In response to her request, McLeod received four large boxes of emails. This batch of documents did not contain any proof that Frye and Bailey had worked on government time to boot out Ruedrich. But there was other information she found troubling. Several of the emails suggested to her that Palin's office had used its influence to reward a Fairbanks surveyor who was a Palin fundraiser with a state job. In early August, McLeod filed a complaint with the state attorney general against Palin, Bailey, and other Palin aides, claiming they had violated ethics and hiring laws. Palin, now the Republican vice-presidential candidate, told the Alaska Daily News that "there were no favors done for anybody."

But more intriguing than any email correspondence contained in the four boxes was what was not released: about 1100 emails. Palin's office provided McLeod with a 78-page list (PDF) cataloging the emails it was withholding. Many of them had been written by Palin or sent to her. Palin's office claimed most of the undisclosed emails were exempt from release because they were covered by the "executive" or "deliberative process" privileges that protect communications between Palin and her aides about policy matters. But the subject lines of some of the withheld emails suggest they were not related to policy matters. Several refer to one of Palin's political foes, others to a well-known Alaskan journalist. Moreover, some of the withhold emails were CC'ed to Todd Palin, the governor's husband. Todd Palin—a.k.a. the First Dude—holds no official state position (though he has been a close and influential adviser for Governor Palin). The fact that Palin and her aides shared these emails with a citizen outside the government undercuts the claim that they must be protected under executive privilege. McLeod asks, "What is Sarah Palin hiding?"

AlterNet.org (read the whole thing)

She professes to have been against the Bridge To Nowhere, but then we find out she actually advocated for the Bridge to Nowhere, and kept all the Bridge To Nowhere money.

She's professes to be a fiscal conservative, but then we find out she increased spending by 33% in the little Alaskan village where she was mayor, repeatedly redecorating her own mayoral office and taking the town from zero debt to $22 million in debt.

She claims to be pro-family, but then we find out she used the line-item veto to slash funding for teenaged mothers who were less fortunate than her own pregnant seventeen year old daughter.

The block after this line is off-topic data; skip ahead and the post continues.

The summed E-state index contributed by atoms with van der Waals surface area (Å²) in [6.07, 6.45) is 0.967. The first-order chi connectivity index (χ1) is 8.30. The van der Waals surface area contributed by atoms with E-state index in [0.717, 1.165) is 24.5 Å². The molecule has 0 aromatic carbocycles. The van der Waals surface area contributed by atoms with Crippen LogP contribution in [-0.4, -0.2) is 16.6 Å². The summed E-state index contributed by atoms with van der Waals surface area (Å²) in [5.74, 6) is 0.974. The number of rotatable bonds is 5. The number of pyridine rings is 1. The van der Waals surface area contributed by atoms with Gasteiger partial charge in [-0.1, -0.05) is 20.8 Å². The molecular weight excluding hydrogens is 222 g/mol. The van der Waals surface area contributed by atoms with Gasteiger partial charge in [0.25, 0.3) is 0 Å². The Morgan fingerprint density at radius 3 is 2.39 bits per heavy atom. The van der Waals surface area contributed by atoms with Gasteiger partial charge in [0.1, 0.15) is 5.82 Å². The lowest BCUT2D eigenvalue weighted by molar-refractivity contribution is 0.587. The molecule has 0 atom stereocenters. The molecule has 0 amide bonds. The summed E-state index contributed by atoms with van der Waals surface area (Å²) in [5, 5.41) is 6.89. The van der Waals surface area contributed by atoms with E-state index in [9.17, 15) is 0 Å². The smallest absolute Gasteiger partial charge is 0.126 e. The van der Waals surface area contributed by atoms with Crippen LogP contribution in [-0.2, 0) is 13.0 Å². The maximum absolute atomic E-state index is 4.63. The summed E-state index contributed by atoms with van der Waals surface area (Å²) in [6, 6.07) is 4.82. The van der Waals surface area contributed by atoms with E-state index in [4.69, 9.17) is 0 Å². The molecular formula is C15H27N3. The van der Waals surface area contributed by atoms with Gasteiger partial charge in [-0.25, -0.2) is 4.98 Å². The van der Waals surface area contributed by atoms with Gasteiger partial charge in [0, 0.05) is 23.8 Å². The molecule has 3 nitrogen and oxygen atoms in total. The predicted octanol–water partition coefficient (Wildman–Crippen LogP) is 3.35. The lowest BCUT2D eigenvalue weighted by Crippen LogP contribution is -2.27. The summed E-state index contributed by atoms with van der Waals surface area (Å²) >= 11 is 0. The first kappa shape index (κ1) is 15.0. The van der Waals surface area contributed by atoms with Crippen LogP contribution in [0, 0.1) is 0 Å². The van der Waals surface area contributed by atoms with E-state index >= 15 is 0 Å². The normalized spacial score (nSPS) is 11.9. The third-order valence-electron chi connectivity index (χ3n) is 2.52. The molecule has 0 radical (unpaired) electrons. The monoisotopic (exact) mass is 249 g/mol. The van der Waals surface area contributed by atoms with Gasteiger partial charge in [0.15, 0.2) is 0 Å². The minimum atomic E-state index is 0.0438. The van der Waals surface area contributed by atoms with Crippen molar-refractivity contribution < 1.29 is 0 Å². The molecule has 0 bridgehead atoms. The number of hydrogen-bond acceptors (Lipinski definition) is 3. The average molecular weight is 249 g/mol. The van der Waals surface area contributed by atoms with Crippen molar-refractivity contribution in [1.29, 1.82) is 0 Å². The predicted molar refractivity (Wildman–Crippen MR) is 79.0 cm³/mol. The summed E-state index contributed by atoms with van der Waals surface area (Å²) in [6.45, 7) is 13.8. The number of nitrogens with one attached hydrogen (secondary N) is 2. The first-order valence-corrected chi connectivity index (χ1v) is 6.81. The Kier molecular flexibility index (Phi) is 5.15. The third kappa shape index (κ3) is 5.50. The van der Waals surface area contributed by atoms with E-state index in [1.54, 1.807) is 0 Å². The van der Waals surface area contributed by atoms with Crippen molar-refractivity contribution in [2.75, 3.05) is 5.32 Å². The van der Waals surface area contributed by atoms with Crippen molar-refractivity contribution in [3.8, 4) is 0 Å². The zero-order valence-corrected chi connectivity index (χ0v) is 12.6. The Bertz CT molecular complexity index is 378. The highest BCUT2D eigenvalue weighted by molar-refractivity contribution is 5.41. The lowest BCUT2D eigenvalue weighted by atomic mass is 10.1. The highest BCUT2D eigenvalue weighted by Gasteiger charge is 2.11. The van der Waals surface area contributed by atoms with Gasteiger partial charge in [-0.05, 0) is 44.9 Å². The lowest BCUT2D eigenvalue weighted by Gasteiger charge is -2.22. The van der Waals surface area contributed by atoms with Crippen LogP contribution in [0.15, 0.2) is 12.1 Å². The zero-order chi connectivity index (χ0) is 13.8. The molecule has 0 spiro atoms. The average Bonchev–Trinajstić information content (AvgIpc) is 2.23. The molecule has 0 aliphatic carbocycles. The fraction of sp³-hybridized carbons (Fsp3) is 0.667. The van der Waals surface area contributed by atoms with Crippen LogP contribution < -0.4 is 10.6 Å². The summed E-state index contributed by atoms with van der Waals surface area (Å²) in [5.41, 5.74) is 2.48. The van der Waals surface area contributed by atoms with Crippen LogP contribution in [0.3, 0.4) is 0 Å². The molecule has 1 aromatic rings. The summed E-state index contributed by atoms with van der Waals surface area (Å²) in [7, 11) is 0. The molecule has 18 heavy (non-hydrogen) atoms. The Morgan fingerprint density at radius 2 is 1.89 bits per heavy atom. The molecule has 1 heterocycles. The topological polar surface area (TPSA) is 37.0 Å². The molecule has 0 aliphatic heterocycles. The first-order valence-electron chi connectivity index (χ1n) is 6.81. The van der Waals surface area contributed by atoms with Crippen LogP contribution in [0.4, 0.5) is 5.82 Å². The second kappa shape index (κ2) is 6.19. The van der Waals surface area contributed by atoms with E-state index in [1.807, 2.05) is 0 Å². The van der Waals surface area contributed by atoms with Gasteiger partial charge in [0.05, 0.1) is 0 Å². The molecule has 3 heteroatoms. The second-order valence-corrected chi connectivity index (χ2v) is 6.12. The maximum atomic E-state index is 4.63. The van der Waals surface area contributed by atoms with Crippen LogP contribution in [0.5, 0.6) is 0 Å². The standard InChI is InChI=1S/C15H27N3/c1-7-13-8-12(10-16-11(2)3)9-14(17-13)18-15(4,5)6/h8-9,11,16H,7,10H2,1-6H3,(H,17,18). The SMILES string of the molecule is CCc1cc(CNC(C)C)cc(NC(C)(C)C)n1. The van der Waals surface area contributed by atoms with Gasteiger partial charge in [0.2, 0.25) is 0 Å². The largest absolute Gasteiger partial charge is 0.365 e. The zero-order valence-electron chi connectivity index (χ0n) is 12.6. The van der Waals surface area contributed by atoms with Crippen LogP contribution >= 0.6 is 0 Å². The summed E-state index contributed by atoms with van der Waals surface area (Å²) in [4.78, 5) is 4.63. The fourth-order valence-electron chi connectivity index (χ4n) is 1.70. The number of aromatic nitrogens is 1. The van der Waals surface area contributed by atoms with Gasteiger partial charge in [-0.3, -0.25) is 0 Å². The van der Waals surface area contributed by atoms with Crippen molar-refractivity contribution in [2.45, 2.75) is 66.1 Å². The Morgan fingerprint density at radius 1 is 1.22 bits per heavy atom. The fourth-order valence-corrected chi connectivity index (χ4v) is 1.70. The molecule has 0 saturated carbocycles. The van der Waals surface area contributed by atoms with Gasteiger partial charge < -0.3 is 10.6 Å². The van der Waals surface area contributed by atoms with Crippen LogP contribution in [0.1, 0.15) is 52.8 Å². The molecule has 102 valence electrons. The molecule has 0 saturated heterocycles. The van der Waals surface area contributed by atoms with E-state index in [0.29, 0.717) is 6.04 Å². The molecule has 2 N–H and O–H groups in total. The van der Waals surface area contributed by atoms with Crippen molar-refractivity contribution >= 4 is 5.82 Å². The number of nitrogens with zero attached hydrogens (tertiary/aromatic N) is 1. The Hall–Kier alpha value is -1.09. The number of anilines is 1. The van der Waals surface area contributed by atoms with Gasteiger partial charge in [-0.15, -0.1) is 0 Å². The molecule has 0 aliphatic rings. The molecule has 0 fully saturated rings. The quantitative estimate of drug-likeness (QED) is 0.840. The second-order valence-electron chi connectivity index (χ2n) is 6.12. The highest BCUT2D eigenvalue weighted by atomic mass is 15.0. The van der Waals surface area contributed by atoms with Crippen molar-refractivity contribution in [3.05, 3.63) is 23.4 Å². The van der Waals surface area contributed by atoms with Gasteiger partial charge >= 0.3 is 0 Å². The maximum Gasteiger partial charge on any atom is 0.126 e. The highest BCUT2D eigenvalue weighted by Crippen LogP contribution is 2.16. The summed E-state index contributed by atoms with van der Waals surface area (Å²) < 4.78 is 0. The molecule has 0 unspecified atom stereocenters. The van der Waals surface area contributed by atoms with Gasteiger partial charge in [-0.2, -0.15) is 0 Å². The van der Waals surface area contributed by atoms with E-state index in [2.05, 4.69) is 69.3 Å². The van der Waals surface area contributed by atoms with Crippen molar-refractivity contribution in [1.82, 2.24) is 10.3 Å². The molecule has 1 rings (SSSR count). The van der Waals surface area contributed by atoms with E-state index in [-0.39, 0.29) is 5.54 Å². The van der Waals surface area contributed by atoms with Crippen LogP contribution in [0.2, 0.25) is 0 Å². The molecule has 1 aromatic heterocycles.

I've been lied to by secretive neocons and fundamentalist religious end-timers in the White House -- who think "the ends justify the means" -- for the last 8 years.  I'm about tired of being lied to.  

 
Measure 4 (regarding WSI) Approved by SOS
Written by Chet   
Monday, 08 September 2008 04:10

I just received word from one of the measure committee members that Ballot Measure 4 -- regarding curing some of the defects in North Dakota's Workforce Safety and Insurance (WSI) system -- has been approved as to form by the North Dakota Secretary of State's office [and has enough signatures to be on the November 2008 ballot].  Read the ballot measure petition by clicking here (it's short and pretty easy to understand).

WSI has some interesting perspectives on the measure.  Last week they gave me an internal memorandum addressing some of their perspectives.  You can read it by clicking here and reading pages 13 through 15.

 
North Dakota's Measure 2: The Takeaway
Written by Chet   
Monday, 08 September 2008 00:50

There are a lot of things you might say about Duane Sand's initiated measure (Measure 2).  You might say that it's an irresponsible way to blindly reduce the State of North Dakota's revenue sources at a time when we don't even know what the State's bills are.  You might say that it's sponsored by an astroturf group funded, we all think (but don't know because they won't tell us) by out-of-state big businesses looking out for their corporate bottom line.  You might say that ballot proponents have been charged, criminally, with ballot fraud for (allegedly) faking signatures on ballot petitions, etc.  You might say that the Attorney General's Office run by Wayne Stenehjem (R) screwed up by approving the ballot title in the way that they did. You might say that the Secretary of State's Office run by Al Jaeger (R) screwed up and might be illegally modifying approved ballot measure language after it has authority to do so. Here's the language:

This initiated statutory measure would amend sections 57-38-30 and 57-38-30.3 of the North Dakota Century Code.   This initiated measure would amend sections 57-38-30 and 57-38-30.3 of the North Dakota Century Code for tax years beginning after December 31, 2008 by lowering the state corporate income tax rates by fifteen percent and the adjusted state income tax rates by fifty percent, except for one taxpayer bracket where the reduction would be forty-five percent and for two other brackets where some income would not be taxed.

YES – Means you approve the measure as summarized above.

NO – Means you reject the measure as summarized above. 

NDSOS (emphasis added by NorthDecoder.com)

You can say that it's causing a division in North Dakota's Republican Party that's kinda fun to watch from a distance.

But what I love most about North Dakota's Measure 2 -- and what you should take away from all of this -- is that Measure 2 is littered with "typographical" errors that its proponents think should be "corrected" by others (but not "other" others) because Duane Sand and his friends at Americans "for" Prosperity didn't bother to take 10 minutes to proofread it, and they want you to vote to adopt their junk into law.

Yeah, I want to send this guy to Congress.

Voting for this initiated measure wouldn't just be irresponsponsible; it'd be stupid.

 
Happy Monday: Never Gonna
Written by Chet